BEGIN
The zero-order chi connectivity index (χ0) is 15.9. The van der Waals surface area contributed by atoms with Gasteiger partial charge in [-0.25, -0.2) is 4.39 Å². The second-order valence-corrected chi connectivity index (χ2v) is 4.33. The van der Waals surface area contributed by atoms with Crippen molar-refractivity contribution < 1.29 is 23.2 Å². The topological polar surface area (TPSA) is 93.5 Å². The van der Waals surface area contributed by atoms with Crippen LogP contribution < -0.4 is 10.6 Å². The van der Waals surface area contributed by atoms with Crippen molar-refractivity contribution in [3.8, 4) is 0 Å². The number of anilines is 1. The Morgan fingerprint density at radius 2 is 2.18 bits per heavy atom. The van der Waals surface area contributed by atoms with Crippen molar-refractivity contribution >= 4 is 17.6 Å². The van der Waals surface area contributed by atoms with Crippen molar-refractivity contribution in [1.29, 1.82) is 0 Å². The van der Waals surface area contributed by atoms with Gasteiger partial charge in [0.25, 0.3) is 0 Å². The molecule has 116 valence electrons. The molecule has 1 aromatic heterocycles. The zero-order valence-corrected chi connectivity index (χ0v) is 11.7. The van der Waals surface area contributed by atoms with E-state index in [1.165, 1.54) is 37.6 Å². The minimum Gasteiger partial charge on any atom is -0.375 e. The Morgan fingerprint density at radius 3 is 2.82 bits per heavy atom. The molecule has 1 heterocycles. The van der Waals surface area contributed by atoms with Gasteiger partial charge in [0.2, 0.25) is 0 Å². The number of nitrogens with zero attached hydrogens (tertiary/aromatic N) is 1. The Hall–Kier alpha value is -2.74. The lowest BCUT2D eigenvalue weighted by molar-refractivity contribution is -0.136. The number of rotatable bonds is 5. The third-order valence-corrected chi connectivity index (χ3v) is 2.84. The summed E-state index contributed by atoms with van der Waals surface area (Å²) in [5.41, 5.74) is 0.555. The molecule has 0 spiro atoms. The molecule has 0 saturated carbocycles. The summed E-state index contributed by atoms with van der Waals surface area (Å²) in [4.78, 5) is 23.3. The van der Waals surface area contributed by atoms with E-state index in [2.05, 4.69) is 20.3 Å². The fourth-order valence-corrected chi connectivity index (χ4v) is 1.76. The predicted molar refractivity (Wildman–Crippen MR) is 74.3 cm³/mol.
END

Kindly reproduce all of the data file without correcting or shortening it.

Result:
The zero-order chi connectivity index (χ0) is 15.9. The van der Waals surface area contributed by atoms with Gasteiger partial charge in [-0.25, -0.2) is 4.39 Å². The second-order valence-corrected chi connectivity index (χ2v) is 4.33. The van der Waals surface area contributed by atoms with Crippen molar-refractivity contribution < 1.29 is 23.2 Å². The topological polar surface area (TPSA) is 93.5 Å². The van der Waals surface area contributed by atoms with Crippen LogP contribution < -0.4 is 10.6 Å². The van der Waals surface area contributed by atoms with Crippen molar-refractivity contribution in [3.8, 4) is 0 Å². The number of anilines is 1. The Morgan fingerprint density at radius 2 is 2.18 bits per heavy atom. The van der Waals surface area contributed by atoms with Crippen molar-refractivity contribution >= 4 is 17.6 Å². The van der Waals surface area contributed by atoms with Crippen molar-refractivity contribution in [1.29, 1.82) is 0 Å². The van der Waals surface area contributed by atoms with Gasteiger partial charge in [0.25, 0.3) is 0 Å². The molecule has 116 valence electrons. The molecule has 1 aromatic heterocycles. The zero-order valence-corrected chi connectivity index (χ0v) is 11.7. The van der Waals surface area contributed by atoms with E-state index in [1.165, 1.54) is 37.6 Å². The minimum Gasteiger partial charge on any atom is -0.375 e. The Morgan fingerprint density at radius 3 is 2.82 bits per heavy atom. The molecule has 1 heterocycles. The van der Waals surface area contributed by atoms with Gasteiger partial charge in [0.2, 0.25) is 0 Å². The number of nitrogens with zero attached hydrogens (tertiary/aromatic N) is 1. The Hall–Kier alpha value is -2.74. The lowest BCUT2D eigenvalue weighted by molar-refractivity contribution is -0.136. The number of rotatable bonds is 5. The third-order valence-corrected chi connectivity index (χ3v) is 2.84. The summed E-state index contributed by atoms with van der Waals surface area (Å²) in [5.41, 5.74) is 0.555. The molecule has 0 spiro atoms. The molecule has 0 saturated carbocycles. The summed E-state index contributed by atoms with van der Waals surface area (Å²) in [4.78, 5) is 23.3. The van der Waals surface area contributed by atoms with E-state index in [2.05, 4.69) is 20.3 Å². The fourth-order valence-corrected chi connectivity index (χ4v) is 1.76. The predicted molar refractivity (Wildman–Crippen MR) is 74.3 cm³/mol.